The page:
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Pennsylvania State University has won the first-ever U.S. Department of Energy (DOE) Collegiate Wind Competition.

The inaugural competition challenged undergraduate students from multiple disciplines to design and build a lightweight, transportable wind turbine with the ability to power small electronic devices. Teams also presented a detailed business plan and demonstrated their knowledge of key market drivers and deployment opportunities. The event took place alongside the American Wind Energy Association's (AWEA) WINDPOWER 2014 Conference and Exhibition, held in Las Vegas May 5-8.

Blattner Energy, a power generation contractor and provider of renewable energy construction in North America, was a supporter of the competition and congratulates the teams for their work.

“The Collegiate Wind Competition allowed us to support the next wave of wind industry professionals who represent some of the brightest minds, freshest ideas and most creative approaches to solving our industry’s challenges,” says Scott Blattner, president of Blattner Energy.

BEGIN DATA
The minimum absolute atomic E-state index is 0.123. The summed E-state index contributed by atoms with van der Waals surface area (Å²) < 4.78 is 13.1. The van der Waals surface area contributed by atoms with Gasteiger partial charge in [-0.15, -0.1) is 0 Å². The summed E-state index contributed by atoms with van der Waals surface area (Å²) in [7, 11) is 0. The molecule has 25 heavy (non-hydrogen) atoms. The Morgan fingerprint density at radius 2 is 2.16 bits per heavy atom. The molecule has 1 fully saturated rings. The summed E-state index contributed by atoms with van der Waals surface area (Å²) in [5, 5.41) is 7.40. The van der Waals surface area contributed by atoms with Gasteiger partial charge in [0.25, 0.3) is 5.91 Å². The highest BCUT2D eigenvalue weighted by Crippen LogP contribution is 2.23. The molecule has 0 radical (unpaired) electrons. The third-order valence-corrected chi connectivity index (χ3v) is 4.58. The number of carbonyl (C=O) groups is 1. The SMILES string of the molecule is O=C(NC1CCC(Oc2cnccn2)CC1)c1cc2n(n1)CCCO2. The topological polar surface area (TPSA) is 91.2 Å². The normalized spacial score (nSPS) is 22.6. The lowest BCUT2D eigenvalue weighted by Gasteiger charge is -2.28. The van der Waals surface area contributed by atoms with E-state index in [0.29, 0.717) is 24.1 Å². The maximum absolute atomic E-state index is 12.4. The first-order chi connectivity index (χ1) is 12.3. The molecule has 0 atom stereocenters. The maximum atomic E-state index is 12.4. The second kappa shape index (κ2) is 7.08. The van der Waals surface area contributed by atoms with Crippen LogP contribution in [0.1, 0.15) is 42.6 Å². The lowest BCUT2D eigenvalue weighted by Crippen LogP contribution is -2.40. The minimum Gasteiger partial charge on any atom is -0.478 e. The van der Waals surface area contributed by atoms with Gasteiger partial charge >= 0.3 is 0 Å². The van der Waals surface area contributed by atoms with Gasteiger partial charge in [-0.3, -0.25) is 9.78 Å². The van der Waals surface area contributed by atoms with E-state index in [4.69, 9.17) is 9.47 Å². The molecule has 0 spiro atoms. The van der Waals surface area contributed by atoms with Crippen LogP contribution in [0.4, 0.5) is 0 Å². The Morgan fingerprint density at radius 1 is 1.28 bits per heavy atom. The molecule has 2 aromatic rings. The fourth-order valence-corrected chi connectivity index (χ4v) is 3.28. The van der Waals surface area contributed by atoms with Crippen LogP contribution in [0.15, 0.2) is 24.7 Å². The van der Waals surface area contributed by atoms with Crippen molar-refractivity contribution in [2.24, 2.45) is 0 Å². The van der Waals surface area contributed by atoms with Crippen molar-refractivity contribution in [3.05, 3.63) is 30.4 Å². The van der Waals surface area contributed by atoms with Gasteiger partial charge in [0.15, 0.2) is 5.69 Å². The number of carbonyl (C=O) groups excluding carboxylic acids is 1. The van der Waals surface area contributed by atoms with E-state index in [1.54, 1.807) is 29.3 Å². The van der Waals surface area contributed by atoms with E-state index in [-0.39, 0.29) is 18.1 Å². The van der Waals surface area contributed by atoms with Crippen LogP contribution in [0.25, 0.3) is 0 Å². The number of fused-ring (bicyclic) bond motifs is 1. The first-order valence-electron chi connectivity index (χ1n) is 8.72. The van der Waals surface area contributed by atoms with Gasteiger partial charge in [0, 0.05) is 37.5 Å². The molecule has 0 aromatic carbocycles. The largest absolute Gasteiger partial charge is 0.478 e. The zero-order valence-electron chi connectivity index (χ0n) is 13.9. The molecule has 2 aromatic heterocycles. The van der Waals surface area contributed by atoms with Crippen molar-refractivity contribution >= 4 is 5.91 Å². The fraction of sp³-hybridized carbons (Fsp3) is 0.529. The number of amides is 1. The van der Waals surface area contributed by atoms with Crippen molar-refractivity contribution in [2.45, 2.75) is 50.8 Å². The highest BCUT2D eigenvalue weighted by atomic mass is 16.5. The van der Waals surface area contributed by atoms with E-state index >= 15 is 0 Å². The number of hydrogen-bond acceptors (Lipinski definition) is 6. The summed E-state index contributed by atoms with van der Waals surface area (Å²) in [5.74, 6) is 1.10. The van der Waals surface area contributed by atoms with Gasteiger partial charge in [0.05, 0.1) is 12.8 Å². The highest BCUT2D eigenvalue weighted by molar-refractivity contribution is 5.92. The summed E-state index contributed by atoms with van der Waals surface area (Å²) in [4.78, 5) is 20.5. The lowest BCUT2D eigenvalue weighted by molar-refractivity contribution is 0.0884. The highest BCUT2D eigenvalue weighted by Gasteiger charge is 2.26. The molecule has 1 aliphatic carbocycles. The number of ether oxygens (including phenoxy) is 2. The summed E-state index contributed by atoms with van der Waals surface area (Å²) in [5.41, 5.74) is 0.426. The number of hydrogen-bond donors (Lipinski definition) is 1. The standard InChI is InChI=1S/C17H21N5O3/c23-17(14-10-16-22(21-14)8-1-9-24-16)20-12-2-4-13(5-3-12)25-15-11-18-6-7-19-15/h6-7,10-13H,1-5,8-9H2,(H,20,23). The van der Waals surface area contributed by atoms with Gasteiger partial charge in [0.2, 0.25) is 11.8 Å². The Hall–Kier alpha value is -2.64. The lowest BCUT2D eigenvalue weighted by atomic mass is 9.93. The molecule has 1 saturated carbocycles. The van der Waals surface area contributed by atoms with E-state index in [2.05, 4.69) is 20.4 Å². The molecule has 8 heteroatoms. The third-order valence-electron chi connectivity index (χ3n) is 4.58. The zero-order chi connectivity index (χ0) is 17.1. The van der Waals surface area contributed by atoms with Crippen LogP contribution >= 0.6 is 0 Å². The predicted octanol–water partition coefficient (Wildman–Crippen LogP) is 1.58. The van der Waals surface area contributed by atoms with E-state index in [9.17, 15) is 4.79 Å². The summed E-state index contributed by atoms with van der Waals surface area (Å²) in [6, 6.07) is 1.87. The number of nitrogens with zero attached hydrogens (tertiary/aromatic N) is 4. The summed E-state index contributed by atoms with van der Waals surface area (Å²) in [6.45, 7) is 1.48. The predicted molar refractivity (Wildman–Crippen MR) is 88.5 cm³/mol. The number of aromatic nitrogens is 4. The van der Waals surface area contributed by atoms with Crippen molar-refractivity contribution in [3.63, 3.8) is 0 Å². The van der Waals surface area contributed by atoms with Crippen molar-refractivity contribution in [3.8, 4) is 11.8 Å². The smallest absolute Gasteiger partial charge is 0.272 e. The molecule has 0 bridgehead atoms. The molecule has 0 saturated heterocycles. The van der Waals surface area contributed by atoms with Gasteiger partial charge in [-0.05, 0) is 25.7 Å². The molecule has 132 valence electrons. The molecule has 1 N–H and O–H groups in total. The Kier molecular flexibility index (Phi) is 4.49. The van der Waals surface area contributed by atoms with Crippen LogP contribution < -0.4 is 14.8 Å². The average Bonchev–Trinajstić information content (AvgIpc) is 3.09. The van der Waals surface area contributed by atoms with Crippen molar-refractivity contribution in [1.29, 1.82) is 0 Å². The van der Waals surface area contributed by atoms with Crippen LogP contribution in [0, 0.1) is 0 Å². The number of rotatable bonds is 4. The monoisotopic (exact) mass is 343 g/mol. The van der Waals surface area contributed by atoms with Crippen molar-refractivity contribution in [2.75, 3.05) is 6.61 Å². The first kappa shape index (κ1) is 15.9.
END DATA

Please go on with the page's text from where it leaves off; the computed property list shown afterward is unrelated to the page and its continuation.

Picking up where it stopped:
“The involvement of companies such as Blattner Energy is critical for preparing student competitors for real-world challenges as they enter the workforce,” adds Tom Kiernan, CEO of the AWEA. “We need strong relationships between the private sector, higher education and industry associations in order to ensure that the U.S. wind market - one of the fastest-growing in the world - succeeds, and that the best and the brightest know they have a career path in wind energy.”

In addition to winning the competition, Penn State’s technology will be on temporary display at the DOE headquarters building in Washington, D.C. The team’s Remote Wind Power Systems Unit is a small-scale wind turbine that can be easily deployed to provide power in emergency and/or remote power situations.

Other schools competing at the event were Boise State University, California Maritime Academy, Colorado School of Mines, James Madison University, Kansas State University, Northern Arizona University, University of Alaska Fairbanks, University of Kansas and the University of Massachusetts Lowell.


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